Mississippians will go to the polls Tuesday with an opportunity to vote in races on the county level such as for supervisor, and in races on the state level such as for governor and legislators.
The most high profile statewide race on the ballot Tuesday will be for the office of lieutenant governor. Incumbent Lt. Gov. Delbert Hosemann of Jackson is facing state Sen. Chris McDaniel of Ellisville in a contentious Republican primary. Hosemann and McDaniel for weeks have flooded mailboxes and statewide airwaves with bitter attacks about one another.
Lesser-known candidate Tiffany Longino of Rankin County is also on the ballot in the Republican primary for lieutenant governor.
The winner of that primary will in November face political novice D. Ryan Grover of Hattiesburg, who is unopposed in the Democratic primary for lieutenant governor.
Incumbent Gov. Tate Reeves, who is seeking reelection, faces two lesser known candidates on Tuesday in the Republican primary: John Witcher of Flowood and David Grady Hardigree of Jackson.
The winner of that GOP primary will face Brandon Presley of Nettleton, a four-term northern district public service commissioner who is unopposed in the Democratic primary for governor.
Three Democrats are on the ballot for the office of commissioner of Agriculture and Commerce to face incumbent Republican Andy Gipson. They are Robert “Brad” Bradford, Bethany Hill and Terry Rogers II.
Republican Insurance Commissioner Mike Chaney is being challenged in the Republican primary by Mitch Young.
In the primary elections, a candidate must garner a majority vote to avoid a runoff three weeks after Tuesday. So, in any election with more than two candidates, a runoff is possible.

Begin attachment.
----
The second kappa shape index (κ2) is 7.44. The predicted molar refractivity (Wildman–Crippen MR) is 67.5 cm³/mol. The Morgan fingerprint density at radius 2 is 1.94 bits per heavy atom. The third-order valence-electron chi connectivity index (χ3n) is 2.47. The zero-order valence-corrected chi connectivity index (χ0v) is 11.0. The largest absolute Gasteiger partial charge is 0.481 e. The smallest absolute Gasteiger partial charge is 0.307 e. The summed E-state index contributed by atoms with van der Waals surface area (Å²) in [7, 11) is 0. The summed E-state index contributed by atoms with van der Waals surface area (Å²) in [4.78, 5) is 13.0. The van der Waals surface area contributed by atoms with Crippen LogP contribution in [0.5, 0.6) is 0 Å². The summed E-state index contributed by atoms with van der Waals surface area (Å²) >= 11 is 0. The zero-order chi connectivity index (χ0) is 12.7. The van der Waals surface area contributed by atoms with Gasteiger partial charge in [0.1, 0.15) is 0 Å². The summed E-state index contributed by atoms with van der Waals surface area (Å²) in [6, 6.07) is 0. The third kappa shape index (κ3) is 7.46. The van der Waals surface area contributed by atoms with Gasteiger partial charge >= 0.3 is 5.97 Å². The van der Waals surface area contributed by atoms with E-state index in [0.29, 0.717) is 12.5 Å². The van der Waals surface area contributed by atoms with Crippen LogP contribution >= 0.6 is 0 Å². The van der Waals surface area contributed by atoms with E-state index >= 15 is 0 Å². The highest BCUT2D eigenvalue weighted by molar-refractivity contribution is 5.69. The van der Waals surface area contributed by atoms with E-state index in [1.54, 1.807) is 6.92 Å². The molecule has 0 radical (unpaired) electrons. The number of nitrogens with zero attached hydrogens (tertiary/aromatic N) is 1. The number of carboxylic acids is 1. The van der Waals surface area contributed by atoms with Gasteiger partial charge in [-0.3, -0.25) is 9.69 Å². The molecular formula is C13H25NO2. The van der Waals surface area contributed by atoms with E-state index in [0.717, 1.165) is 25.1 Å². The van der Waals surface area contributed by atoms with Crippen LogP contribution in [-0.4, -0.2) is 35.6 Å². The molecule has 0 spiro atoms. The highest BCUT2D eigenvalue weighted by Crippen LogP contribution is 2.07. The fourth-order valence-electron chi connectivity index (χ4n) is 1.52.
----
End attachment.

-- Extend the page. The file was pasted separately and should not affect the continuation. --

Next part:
Voters will have to decide whether they want to vote in the Republican or Democratic primary. They cannot cross over to vote. In the November general election, people can cross over and vote for a gubernatorial candidate of one party and a candidate for lieutenant of another party.
Polls will be open from 7 a.m. until 7 p.m. People with election questions can call their local circuit clerks.
Based on early numbers, the turnout could be high. The number of absentee ballots requested and returned, meaning the person requesting the ballot has voted and the ballot has been returned to the local circuit clerks, already exceeds the numbers for the 2019 primaries. Political observers often equate higher early voting or absentee numbers to overall higher election turnout.
Through the weekend, 45,199 absentee ballots have been requested and 40,698 already have been returned to the local circuit clerks. This compared with the final numbers in the 2019 party primaries when 42,096 were requested and 38,237 were returned.
Absentee ballots must be postmarked as of Election Day to be counted.
An independent analysis of the absentee numbers compiled by the office of Secretary of State Michael Watson indicate high interest in the Republican primary. According to reports, there is high interest in a number of local races as well as the lieutenant governor’s contest between Hosemann and McDaniel.
According to those compilations, as of Monday, the return of absentee ballots in the Republican primary is 129% more than the total early voting count in 2019. And, of course, people still have time to return their absentee ballots, though it is too late to request an absentee ballot.